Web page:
As capital-intensive businesses go, home building and land development are at the top of most anyone's list. Pair that with the cyclical nature of the industry and it's easy to see why creative investors are developing new capital strategies to swoop down on opportunities as they surface within the changing marketplace.

“There is always opportunistic capital looking to take advantage of weakness in a market,” says Steve Friedman, a partner in the real estate practice of McLean, Va.–based Ernst & Young. “That's capitalism. You just get different classes of investors interested at different points of the cycle.”

While the industry declines, along with its executive's fortunes, we're seeing land funds generating a new level of interest, fresh institutional money scrutinizing the landscape, and even SEC filings for new vehicles to fund acquisitions of operating businesses.

Builders are looking to keep land off balance sheets and walking away from option deposits, but some segments of the financial community believe that now is a good time for land buys. Although few close to the deals can comment, sources confirm that “there are a couple of new funds that are trying to get started and other groups trying to put together land funds to take advantage of the unsettled nature of the market right now.”

The home building industry's decline has piqued the interest of institutional money, hedge funds, and other money managers. They are focusing energy on evaluating whether or not the home building stocks have hit bottom, what the upside is, and how long it will take to materialize.” No one has done anything yet, but there are a couple of groups looking hard at it,” Friedman says.

Perhaps the newest entity to surface in the industry is an SEC filing for a Special Purpose Acquisition Company, or SPAC. A SPAC is a publicly listed shell company with only an identified management team, created specifically as a vehicle for the acquisition of operating businesses. The reward comes if it is successful enough to identify and acquire an undervalued private company, then run it as a savvy public company, driving up its value on the public market. “It's definitely cutting edge, especially for home building,” says Mitchell Nussbaum, a partner at Loeb & Loeb, a national law firm with SPAC transaction experience.

SPACs evolved out of the SEC's desire to curb the abuses of “blind pool” or “blank check” companies that stockbrokers and promoters used to fleece investors in the 1980s. But they have emerged from the affiliation and continue to obtain credibility in the capital markets arena based on their performance. Across all industries, between 50 and 60 exist.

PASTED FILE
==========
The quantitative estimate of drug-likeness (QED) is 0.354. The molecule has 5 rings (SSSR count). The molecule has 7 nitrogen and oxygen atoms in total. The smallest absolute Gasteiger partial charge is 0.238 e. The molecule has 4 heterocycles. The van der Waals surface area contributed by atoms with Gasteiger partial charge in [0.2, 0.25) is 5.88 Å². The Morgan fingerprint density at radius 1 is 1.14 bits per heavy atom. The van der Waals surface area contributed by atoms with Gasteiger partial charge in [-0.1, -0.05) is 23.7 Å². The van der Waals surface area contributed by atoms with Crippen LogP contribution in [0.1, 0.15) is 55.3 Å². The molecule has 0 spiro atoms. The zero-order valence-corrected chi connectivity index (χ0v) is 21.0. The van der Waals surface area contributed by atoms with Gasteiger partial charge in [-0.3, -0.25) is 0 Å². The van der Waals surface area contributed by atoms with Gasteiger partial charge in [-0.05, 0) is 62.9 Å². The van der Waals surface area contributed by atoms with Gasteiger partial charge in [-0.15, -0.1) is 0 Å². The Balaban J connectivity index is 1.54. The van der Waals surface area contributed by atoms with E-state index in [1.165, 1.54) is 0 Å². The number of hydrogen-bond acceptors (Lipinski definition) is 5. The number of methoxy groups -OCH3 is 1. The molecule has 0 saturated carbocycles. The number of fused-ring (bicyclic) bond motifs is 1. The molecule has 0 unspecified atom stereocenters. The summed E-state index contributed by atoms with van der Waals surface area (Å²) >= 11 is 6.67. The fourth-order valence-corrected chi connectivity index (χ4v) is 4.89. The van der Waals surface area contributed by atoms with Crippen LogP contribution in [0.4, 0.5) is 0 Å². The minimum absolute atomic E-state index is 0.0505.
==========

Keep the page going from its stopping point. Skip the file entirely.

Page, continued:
“This is a very different situation,” Nussbaum says. He points out that, while a SPAC is essentially a shell, the transaction is done with a full initial public offering (IPO) with legitimate underwriters and significant access to capital and substantial management teams. “In today's market, you'll be looking at getting a very substantial deal. Without a substantial management team, you won't get the deal done at all,” he says.

The industry is now getting its first look at a home building SPAC. Initially filed on June 8, under the name of Builders Acquisition Corp., this SPAC is located in the state of Delaware and lists Michael D. Sivage as the entity's chairman and CEO. Jamie Pirrello, former COO of Mandarin Homes, is listed as the entity's CFO. JMP Securities is listed as the underwriters.

Due to SEC regulations during the filing process, no one directly involved with Builder Acquisition Corp. could speak to us. An amended filing with the SEC occurred on July 28, and experts familiar with SPACs estimate the entire process will run three to four months before becoming effective.

“It's never been done before in home building,” Friedman says. “But that doesn't bother me. It's the fact that builder IPOs don't get the enhanced value of the offering because they trade at a reduced multiple—a discount to the typical S&P. It just means [the SPAC management team has] the added pressure to buy a company at a greater discount.”